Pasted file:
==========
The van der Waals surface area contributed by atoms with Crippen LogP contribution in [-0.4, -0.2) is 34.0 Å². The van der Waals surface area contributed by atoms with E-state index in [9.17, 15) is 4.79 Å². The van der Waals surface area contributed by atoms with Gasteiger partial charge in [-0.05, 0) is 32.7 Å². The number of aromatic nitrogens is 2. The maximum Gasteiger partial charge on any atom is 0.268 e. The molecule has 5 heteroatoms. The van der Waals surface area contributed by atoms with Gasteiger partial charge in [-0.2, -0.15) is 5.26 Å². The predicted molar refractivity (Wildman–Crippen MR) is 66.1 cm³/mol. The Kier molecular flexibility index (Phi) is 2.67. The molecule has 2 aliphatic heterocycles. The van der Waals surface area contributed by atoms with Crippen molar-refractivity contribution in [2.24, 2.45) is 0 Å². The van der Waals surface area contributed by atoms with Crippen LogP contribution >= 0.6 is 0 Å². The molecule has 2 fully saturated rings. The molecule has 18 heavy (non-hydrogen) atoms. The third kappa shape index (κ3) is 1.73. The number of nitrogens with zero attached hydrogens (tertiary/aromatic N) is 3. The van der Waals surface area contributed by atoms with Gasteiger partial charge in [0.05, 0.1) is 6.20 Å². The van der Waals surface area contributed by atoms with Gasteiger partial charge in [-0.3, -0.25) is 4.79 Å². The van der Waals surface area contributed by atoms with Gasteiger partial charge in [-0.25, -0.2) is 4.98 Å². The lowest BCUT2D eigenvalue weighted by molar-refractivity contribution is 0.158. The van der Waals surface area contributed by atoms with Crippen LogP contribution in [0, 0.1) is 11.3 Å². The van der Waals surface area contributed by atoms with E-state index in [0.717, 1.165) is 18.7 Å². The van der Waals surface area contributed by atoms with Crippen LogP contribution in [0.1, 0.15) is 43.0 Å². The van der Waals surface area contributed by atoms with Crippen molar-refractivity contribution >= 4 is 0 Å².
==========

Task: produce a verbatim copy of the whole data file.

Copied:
The van der Waals surface area contributed by atoms with Crippen LogP contribution in [-0.4, -0.2) is 34.0 Å². The van der Waals surface area contributed by atoms with E-state index in [9.17, 15) is 4.79 Å². The van der Waals surface area contributed by atoms with Gasteiger partial charge in [-0.05, 0) is 32.7 Å². The number of aromatic nitrogens is 2. The maximum Gasteiger partial charge on any atom is 0.268 e. The molecule has 5 heteroatoms. The van der Waals surface area contributed by atoms with Gasteiger partial charge in [-0.2, -0.15) is 5.26 Å². The predicted molar refractivity (Wildman–Crippen MR) is 66.1 cm³/mol. The Kier molecular flexibility index (Phi) is 2.67. The molecule has 2 aliphatic heterocycles. The van der Waals surface area contributed by atoms with Crippen molar-refractivity contribution in [2.24, 2.45) is 0 Å². The van der Waals surface area contributed by atoms with Crippen LogP contribution >= 0.6 is 0 Å². The molecule has 2 fully saturated rings. The molecule has 18 heavy (non-hydrogen) atoms. The third kappa shape index (κ3) is 1.73. The number of nitrogens with zero attached hydrogens (tertiary/aromatic N) is 3. The van der Waals surface area contributed by atoms with Gasteiger partial charge in [0.05, 0.1) is 6.20 Å². The van der Waals surface area contributed by atoms with Gasteiger partial charge in [-0.3, -0.25) is 4.79 Å². The van der Waals surface area contributed by atoms with Gasteiger partial charge in [-0.25, -0.2) is 4.98 Å². The lowest BCUT2D eigenvalue weighted by molar-refractivity contribution is 0.158. The van der Waals surface area contributed by atoms with Crippen LogP contribution in [0, 0.1) is 11.3 Å². The van der Waals surface area contributed by atoms with E-state index in [0.717, 1.165) is 18.7 Å². The van der Waals surface area contributed by atoms with Crippen LogP contribution in [0.1, 0.15) is 43.0 Å². The van der Waals surface area contributed by atoms with Crippen molar-refractivity contribution >= 4 is 0 Å².